TRAVELS WITH NINA

is the online portfolio and journal of Australian travel writer Nina Karnikowski.

Chapter Eight

I can do this, I tell myself as I sit in the park with my organic quinoa, orange and pomegranate salad.

I can sit here and eat this salad and not do anything else.

I can be in the moment.

I open the plastic container and stick my fork into the deliciousness. I eat a mouthful, noticing the texture of the quinoa and the sharp acidity of the pomegranate as it bursts open in my mouth.

I’m being in the moment, I’m being in the moment, I’m being in the moment,
I repeat to myself like a mantra.

I take a deep breath in and look around. The winter sunshine’s making the leaves on the trees around me glisten like they’ve been waxed. The clouds are gently scudding across the sky and there’s a magpie softly warbling away on the grass. There’s no one around, probably because it’s 2pm on a Friday, and I feel for a moment as though I could be the only person on the planet. It’s awesome.

I keep eating, relishing every yummy mouthful, and resist the urge to update my Facebook status with how Buddhist I’m feeling right now. I’m the only person who needs to know how great this moment is. At least that’s what I keep telling myself.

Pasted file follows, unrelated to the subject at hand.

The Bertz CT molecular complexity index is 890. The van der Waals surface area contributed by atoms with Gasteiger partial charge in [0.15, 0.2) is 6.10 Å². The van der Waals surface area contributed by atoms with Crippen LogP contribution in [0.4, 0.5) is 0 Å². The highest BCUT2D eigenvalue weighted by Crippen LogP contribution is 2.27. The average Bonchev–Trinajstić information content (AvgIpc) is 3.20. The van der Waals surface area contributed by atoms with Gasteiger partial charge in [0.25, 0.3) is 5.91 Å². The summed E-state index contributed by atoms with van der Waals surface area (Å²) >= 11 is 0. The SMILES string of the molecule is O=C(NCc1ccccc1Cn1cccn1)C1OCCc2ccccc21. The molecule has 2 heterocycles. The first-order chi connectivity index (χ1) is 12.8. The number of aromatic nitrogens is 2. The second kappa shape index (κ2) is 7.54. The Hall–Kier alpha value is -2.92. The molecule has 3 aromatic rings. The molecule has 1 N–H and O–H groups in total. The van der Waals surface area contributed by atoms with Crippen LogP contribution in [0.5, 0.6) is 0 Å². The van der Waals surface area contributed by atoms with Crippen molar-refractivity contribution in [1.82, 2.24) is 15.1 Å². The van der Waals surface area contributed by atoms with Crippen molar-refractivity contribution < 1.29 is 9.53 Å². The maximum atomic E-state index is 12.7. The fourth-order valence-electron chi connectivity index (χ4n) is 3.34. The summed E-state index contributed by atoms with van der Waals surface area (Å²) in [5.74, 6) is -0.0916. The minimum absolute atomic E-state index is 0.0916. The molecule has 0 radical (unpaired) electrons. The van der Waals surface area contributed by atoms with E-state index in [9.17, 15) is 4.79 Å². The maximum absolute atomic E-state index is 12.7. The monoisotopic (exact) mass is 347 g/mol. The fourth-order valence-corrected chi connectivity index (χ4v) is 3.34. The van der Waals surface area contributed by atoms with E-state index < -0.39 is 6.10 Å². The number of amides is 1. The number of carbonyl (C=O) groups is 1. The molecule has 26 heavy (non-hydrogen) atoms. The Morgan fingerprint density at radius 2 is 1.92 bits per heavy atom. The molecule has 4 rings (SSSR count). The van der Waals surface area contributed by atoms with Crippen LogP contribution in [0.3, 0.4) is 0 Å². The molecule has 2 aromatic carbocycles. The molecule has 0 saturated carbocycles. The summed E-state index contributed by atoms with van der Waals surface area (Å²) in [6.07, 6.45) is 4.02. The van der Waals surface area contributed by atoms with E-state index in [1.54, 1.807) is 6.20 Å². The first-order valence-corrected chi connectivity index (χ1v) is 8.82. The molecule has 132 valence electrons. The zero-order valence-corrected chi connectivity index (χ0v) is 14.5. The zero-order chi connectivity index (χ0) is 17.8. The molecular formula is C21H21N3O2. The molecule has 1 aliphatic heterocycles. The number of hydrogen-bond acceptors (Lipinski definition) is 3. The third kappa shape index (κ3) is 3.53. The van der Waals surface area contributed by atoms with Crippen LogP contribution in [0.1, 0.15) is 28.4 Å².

When I’m done eating, I feel so damn good about this whole mindful thing that I decide to try some meditation. I set my iPhone timer for ten minutes, sit cross-legged on the cool grass and close my eyes. I focus on the feeling of the gentle breeze on my skin and the sound it makes as it whispers through the trees.

I’m calm.

I’m centered.

This is good.

But then the thoughts start creeping back in again, slipping out from beneath the shadows of my mind and slowly taking it hostage. Why haven’t I worn my midnight blue silk shift in so long? Actually, where is it? Did I leave it at the dry cleaner or did I lend it to someone? When was the last time I called mum?

I try to stop the inane thoughts from blossoming but the more I try, the more muddled and frantic they become until that horrible tightness starts squeezing at my chest again. My eyes snap open and as I pick up my phone to see how much time has passed I realize my hands are shaking a little and that it’s only been two minutes and twenty-two seconds.

Shit. Why am I so bad at this? I know Bodhidharma said I shouldn’t beat myself up about it, but it’s kind of hard not to get sucked into a shame spiral about not being able to just sit in one spot and focus on nothing for a measly ten minutes.

Maybe today’s just not the day for it, I think as I pick myself up off the grass and start walking home. And maybe it’s not actually me who’s the problem. Maybe it’s just that I haven’t got the right gear for meditation yet. Yes, that could definitely be it!